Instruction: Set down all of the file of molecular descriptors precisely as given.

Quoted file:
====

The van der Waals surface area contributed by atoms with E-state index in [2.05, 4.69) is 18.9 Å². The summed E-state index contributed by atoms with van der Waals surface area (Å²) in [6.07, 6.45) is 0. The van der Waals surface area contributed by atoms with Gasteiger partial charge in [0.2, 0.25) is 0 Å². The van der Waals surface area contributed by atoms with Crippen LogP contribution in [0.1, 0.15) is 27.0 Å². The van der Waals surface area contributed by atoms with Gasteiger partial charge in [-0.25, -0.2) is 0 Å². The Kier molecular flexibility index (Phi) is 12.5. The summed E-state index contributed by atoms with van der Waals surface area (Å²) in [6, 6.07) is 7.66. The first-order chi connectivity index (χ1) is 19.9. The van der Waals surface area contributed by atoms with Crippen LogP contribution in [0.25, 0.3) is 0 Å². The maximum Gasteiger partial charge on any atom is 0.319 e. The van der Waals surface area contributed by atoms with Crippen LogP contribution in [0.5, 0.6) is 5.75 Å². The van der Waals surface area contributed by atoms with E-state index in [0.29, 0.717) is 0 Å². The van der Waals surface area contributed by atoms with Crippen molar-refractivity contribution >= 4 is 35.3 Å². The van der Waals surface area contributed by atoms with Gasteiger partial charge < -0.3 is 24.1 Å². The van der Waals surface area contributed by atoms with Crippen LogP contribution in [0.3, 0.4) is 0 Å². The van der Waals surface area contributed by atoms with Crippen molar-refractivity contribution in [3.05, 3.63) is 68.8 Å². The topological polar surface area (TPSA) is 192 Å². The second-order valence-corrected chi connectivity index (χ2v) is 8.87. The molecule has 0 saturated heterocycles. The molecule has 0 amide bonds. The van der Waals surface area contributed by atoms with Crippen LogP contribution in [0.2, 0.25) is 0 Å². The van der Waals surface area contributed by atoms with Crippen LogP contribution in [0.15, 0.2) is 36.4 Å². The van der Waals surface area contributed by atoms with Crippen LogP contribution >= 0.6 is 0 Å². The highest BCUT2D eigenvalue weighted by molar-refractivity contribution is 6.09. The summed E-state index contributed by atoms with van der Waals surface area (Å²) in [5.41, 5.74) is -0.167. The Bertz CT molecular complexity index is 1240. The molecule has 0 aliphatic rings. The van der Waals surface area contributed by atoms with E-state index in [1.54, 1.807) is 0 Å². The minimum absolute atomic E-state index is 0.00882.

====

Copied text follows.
The van der Waals surface area contributed by atoms with E-state index in [2.05, 4.69) is 18.9 Å². The summed E-state index contributed by atoms with van der Waals surface area (Å²) in [6.07, 6.45) is 0. The van der Waals surface area contributed by atoms with Gasteiger partial charge in [0.2, 0.25) is 0 Å². The van der Waals surface area contributed by atoms with Crippen LogP contribution in [0.1, 0.15) is 27.0 Å². The van der Waals surface area contributed by atoms with Gasteiger partial charge in [-0.25, -0.2) is 0 Å². The Kier molecular flexibility index (Phi) is 12.5. The summed E-state index contributed by atoms with van der Waals surface area (Å²) in [6, 6.07) is 7.66. The first-order chi connectivity index (χ1) is 19.9. The van der Waals surface area contributed by atoms with Crippen LogP contribution in [0.25, 0.3) is 0 Å². The maximum Gasteiger partial charge on any atom is 0.319 e. The van der Waals surface area contributed by atoms with Crippen LogP contribution in [0.5, 0.6) is 5.75 Å². The van der Waals surface area contributed by atoms with E-state index in [0.29, 0.717) is 0 Å². The van der Waals surface area contributed by atoms with Crippen molar-refractivity contribution >= 4 is 35.3 Å². The van der Waals surface area contributed by atoms with Gasteiger partial charge < -0.3 is 24.1 Å². The van der Waals surface area contributed by atoms with Crippen LogP contribution in [0.3, 0.4) is 0 Å². The van der Waals surface area contributed by atoms with Crippen molar-refractivity contribution in [3.05, 3.63) is 68.8 Å². The topological polar surface area (TPSA) is 192 Å². The second-order valence-corrected chi connectivity index (χ2v) is 8.87. The molecule has 0 saturated heterocycles. The molecule has 0 amide bonds. The van der Waals surface area contributed by atoms with Crippen LogP contribution in [0.2, 0.25) is 0 Å². The van der Waals surface area contributed by atoms with Crippen LogP contribution in [0.15, 0.2) is 36.4 Å². The van der Waals surface area contributed by atoms with Crippen LogP contribution >= 0.6 is 0 Å². The highest BCUT2D eigenvalue weighted by molar-refractivity contribution is 6.09. The summed E-state index contributed by atoms with van der Waals surface area (Å²) in [5.41, 5.74) is -0.167. The Bertz CT molecular complexity index is 1240. The molecule has 0 aliphatic rings. The van der Waals surface area contributed by atoms with E-state index in [1.54, 1.807) is 0 Å². The minimum absolute atomic E-state index is 0.00882.